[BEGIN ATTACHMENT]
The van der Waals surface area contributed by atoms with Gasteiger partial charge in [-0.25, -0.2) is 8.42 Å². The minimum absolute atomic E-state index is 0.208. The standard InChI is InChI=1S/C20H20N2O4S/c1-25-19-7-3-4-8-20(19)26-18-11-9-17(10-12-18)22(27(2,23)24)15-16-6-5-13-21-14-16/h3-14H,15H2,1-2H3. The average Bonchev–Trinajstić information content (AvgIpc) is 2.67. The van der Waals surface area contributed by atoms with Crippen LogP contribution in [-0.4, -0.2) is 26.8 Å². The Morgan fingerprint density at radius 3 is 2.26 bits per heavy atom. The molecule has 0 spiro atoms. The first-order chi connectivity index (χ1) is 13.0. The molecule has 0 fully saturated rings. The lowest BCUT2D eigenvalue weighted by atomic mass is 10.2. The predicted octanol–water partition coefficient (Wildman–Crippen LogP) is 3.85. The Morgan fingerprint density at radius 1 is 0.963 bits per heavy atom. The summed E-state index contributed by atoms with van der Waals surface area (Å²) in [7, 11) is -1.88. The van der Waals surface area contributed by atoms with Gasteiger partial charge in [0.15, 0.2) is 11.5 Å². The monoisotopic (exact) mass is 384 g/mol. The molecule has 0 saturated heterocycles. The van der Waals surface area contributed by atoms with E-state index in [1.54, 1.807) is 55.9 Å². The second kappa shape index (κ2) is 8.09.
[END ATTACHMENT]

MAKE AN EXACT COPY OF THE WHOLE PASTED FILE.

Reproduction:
The van der Waals surface area contributed by atoms with Gasteiger partial charge in [-0.25, -0.2) is 8.42 Å². The minimum absolute atomic E-state index is 0.208. The standard InChI is InChI=1S/C20H20N2O4S/c1-25-19-7-3-4-8-20(19)26-18-11-9-17(10-12-18)22(27(2,23)24)15-16-6-5-13-21-14-16/h3-14H,15H2,1-2H3. The average Bonchev–Trinajstić information content (AvgIpc) is 2.67. The van der Waals surface area contributed by atoms with Crippen LogP contribution in [-0.4, -0.2) is 26.8 Å². The Morgan fingerprint density at radius 3 is 2.26 bits per heavy atom. The molecule has 0 spiro atoms. The first-order chi connectivity index (χ1) is 13.0. The molecule has 0 fully saturated rings. The lowest BCUT2D eigenvalue weighted by atomic mass is 10.2. The predicted octanol–water partition coefficient (Wildman–Crippen LogP) is 3.85. The Morgan fingerprint density at radius 1 is 0.963 bits per heavy atom. The summed E-state index contributed by atoms with van der Waals surface area (Å²) in [7, 11) is -1.88. The van der Waals surface area contributed by atoms with Gasteiger partial charge in [0.15, 0.2) is 11.5 Å². The monoisotopic (exact) mass is 384 g/mol. The molecule has 0 saturated heterocycles. The van der Waals surface area contributed by atoms with E-state index in [1.54, 1.807) is 55.9 Å². The second kappa shape index (κ2) is 8.09.